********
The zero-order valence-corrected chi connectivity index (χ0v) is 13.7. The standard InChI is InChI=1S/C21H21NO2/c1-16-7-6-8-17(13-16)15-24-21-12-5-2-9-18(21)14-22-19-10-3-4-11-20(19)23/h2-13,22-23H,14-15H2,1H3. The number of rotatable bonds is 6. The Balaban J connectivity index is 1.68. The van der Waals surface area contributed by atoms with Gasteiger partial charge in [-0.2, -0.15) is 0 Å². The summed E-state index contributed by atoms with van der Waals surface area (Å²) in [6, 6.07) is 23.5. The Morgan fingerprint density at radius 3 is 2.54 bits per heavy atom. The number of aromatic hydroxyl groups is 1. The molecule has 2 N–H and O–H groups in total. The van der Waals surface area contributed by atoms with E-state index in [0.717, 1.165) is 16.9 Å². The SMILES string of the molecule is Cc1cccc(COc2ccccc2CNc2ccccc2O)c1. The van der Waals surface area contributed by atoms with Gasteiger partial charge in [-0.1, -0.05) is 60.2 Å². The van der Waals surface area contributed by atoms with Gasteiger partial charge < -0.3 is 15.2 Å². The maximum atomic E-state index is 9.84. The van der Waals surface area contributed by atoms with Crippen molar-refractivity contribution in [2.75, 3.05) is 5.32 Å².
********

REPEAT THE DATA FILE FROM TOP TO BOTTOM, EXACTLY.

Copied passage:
The zero-order valence-corrected chi connectivity index (χ0v) is 13.7. The standard InChI is InChI=1S/C21H21NO2/c1-16-7-6-8-17(13-16)15-24-21-12-5-2-9-18(21)14-22-19-10-3-4-11-20(19)23/h2-13,22-23H,14-15H2,1H3. The number of rotatable bonds is 6. The Balaban J connectivity index is 1.68. The van der Waals surface area contributed by atoms with Gasteiger partial charge in [-0.2, -0.15) is 0 Å². The summed E-state index contributed by atoms with van der Waals surface area (Å²) in [6, 6.07) is 23.5. The Morgan fingerprint density at radius 3 is 2.54 bits per heavy atom. The number of aromatic hydroxyl groups is 1. The molecule has 2 N–H and O–H groups in total. The van der Waals surface area contributed by atoms with E-state index in [0.717, 1.165) is 16.9 Å². The SMILES string of the molecule is Cc1cccc(COc2ccccc2CNc2ccccc2O)c1. The van der Waals surface area contributed by atoms with Gasteiger partial charge in [-0.1, -0.05) is 60.2 Å². The van der Waals surface area contributed by atoms with Gasteiger partial charge < -0.3 is 15.2 Å². The maximum atomic E-state index is 9.84. The van der Waals surface area contributed by atoms with Crippen molar-refractivity contribution in [2.75, 3.05) is 5.32 Å².